Many individuals believe that debt consolidation can save them interest, create a lower payment, and save them from all of their financial problems. Many financial advisors and experts believe that debt consolidation is similar to putting a band-aid on a bullet wound. It may treat the symptoms, but when the bandage comes off there is still a major problem. When you use debt consolidation, your debt does not go away but rather moves from several creditors to one. You cannot get rid of debt by borrowing money to pay off one debt by establishing another debt. Financial author Larry Burkett says that debt is a symptom of overspending and not saving enough money, and the focus should shift from short-term fixes to long-term solutions.
Debt Consolidation Statistics
One debt consolidation company estimates that 78 percent of customers who use debt consolidation go into debt again. The reason is that debt consolidation does not teach the consumer how to better manage their finances; it simply consolidates different debts into one big debt. In many circumstances, debt consolidation offers a lower monthly payment because the term of the debt consolidation loan is longer. In essence, the consumer ends up paying more with the debt consolidation loan than they would have without the debt consolidation.
Debt Consolidation Example
Sometimes using an example is the best way to illustrate how a debt consolidation may cause more harm than benefit. If your debt totals $40,392 with current payments totaling $2,200 and a debt consolidation lowers the payment to $640 per month at an interest rate of nine percent, it seems as if you’re saving $460 per month. What you’re missing is that now you have six more years to pay on the debt consolidation. Six additional years amounts to paying $46,080 instead of the t$40,392 you originally owed.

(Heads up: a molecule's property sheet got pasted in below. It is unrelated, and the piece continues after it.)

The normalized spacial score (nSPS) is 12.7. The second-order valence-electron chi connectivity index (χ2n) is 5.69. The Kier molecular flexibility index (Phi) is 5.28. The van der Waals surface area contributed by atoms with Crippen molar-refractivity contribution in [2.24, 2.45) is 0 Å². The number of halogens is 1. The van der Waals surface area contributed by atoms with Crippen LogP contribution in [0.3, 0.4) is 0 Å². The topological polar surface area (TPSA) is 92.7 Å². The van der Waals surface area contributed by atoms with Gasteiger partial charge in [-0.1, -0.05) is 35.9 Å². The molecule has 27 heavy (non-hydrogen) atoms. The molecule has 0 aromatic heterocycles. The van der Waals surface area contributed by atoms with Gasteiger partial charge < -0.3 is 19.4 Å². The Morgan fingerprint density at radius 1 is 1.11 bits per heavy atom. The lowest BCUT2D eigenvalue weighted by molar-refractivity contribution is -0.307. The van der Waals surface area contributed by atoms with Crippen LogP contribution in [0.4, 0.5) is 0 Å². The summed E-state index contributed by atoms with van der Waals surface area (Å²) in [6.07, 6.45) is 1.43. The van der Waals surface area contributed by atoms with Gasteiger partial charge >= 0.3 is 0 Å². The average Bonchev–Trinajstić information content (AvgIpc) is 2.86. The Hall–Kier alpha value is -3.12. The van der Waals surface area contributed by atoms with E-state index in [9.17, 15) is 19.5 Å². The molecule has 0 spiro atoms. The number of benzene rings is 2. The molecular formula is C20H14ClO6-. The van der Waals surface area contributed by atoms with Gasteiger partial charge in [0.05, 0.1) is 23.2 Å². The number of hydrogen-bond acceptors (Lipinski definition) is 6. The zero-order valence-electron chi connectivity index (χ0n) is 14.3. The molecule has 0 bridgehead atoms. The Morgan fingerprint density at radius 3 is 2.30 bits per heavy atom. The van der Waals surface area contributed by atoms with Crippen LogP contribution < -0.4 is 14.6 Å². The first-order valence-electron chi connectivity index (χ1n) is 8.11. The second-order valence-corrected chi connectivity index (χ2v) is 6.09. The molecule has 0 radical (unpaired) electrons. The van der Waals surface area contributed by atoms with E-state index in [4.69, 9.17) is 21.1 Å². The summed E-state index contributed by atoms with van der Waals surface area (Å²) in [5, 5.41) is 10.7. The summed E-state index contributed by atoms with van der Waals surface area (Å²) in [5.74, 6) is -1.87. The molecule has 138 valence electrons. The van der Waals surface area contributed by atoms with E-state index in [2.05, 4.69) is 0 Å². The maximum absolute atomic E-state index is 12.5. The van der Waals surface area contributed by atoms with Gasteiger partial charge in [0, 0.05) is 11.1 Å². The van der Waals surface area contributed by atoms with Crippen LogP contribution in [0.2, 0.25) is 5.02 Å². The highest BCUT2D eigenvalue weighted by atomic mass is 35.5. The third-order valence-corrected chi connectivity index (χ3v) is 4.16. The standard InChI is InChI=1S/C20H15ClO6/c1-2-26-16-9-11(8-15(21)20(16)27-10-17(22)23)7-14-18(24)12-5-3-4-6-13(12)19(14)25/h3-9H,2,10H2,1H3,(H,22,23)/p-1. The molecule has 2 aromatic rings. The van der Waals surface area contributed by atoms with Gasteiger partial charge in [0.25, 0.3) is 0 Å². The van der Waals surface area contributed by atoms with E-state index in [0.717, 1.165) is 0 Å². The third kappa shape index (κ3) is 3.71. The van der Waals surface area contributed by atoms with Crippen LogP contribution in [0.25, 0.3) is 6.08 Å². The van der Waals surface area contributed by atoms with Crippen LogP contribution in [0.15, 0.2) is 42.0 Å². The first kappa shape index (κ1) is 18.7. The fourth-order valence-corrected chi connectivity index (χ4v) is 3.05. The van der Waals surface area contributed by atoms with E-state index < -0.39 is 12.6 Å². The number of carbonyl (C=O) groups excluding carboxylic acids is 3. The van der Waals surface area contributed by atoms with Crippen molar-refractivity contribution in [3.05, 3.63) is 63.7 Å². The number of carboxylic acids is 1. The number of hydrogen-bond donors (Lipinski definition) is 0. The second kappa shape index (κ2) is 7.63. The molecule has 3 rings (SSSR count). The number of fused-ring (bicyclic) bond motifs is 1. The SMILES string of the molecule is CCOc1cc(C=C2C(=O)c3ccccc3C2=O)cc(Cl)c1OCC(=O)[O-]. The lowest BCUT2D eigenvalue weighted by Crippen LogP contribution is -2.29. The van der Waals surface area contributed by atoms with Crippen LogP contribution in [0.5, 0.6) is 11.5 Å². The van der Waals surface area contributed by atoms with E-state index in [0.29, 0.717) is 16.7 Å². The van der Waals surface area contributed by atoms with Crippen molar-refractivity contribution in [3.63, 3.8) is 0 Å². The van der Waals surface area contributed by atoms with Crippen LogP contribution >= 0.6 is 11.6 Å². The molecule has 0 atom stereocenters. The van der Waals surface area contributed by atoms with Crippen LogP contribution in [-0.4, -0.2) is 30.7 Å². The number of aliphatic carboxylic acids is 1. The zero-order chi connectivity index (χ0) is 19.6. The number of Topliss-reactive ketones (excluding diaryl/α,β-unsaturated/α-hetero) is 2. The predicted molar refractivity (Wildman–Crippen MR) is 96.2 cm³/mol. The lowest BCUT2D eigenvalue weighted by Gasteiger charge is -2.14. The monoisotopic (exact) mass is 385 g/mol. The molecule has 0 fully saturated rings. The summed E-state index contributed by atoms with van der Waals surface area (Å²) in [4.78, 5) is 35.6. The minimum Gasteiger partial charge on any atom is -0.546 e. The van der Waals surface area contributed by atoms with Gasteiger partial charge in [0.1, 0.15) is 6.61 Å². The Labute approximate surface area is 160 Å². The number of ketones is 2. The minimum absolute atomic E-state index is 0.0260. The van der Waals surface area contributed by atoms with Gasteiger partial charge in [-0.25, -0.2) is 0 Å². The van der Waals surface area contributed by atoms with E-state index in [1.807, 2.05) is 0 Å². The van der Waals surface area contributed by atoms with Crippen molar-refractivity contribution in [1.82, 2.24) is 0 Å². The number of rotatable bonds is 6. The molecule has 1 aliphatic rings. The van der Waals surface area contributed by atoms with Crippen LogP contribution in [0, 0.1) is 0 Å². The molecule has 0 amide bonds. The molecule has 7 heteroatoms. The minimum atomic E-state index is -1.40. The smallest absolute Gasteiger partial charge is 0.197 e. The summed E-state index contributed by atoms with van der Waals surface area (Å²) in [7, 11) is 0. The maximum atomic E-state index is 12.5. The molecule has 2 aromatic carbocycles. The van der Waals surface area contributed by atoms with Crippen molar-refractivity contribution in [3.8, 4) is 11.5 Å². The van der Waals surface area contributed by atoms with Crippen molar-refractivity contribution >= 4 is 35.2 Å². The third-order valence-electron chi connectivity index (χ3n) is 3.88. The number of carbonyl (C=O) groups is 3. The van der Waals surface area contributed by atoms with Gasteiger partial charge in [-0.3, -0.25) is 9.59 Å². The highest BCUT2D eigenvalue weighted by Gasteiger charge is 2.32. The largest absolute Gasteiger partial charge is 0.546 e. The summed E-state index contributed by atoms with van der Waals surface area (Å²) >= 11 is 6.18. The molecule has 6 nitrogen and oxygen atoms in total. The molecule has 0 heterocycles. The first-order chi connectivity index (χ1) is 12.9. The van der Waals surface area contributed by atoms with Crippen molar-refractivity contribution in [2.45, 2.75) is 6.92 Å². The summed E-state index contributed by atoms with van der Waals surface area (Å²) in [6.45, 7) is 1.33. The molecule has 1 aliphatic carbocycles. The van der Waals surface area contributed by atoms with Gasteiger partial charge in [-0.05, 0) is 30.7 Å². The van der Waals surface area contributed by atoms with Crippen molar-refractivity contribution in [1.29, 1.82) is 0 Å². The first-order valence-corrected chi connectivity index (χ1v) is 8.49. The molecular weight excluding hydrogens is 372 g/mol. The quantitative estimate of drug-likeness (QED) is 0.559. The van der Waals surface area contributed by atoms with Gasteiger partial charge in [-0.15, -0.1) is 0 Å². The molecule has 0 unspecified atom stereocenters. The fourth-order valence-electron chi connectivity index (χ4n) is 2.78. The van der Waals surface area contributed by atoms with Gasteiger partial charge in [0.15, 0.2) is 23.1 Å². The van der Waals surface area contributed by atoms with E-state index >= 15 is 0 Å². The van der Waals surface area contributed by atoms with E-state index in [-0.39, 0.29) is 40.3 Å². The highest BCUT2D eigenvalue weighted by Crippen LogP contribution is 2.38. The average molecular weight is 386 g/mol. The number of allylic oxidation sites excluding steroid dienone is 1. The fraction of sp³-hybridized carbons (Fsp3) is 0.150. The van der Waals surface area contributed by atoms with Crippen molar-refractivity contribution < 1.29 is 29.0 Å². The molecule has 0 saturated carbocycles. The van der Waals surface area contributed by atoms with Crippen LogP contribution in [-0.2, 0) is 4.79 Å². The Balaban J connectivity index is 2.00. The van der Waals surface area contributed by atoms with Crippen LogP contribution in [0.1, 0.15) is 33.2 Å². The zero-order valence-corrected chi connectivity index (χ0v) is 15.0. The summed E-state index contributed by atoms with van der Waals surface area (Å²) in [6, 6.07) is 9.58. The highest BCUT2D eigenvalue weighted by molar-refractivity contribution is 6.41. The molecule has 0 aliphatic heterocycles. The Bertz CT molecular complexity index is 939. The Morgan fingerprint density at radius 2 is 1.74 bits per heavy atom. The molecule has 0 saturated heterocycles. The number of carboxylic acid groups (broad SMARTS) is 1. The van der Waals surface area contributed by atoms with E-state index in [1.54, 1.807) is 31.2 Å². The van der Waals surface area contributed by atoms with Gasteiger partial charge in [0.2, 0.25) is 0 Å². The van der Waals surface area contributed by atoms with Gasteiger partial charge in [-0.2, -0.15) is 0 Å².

The Real Way to Get Out of Debt
Rather than turn to debt consolidation as a solution to your financial woes, it is more important to create a financial plan that deals with the true issues at hand—spending more money than you can afford rather than saving. Rather than debt consolidation, come up with a plan to change your spending and saving habits. As you formulate the plan, put it in writing so you can stick to it and accomplish your financial goals. The plan may include spending less money than you make or taking on a second part-time job to pay off the debt. While there are answers to your debt problems, debt consolidation may not be the best option.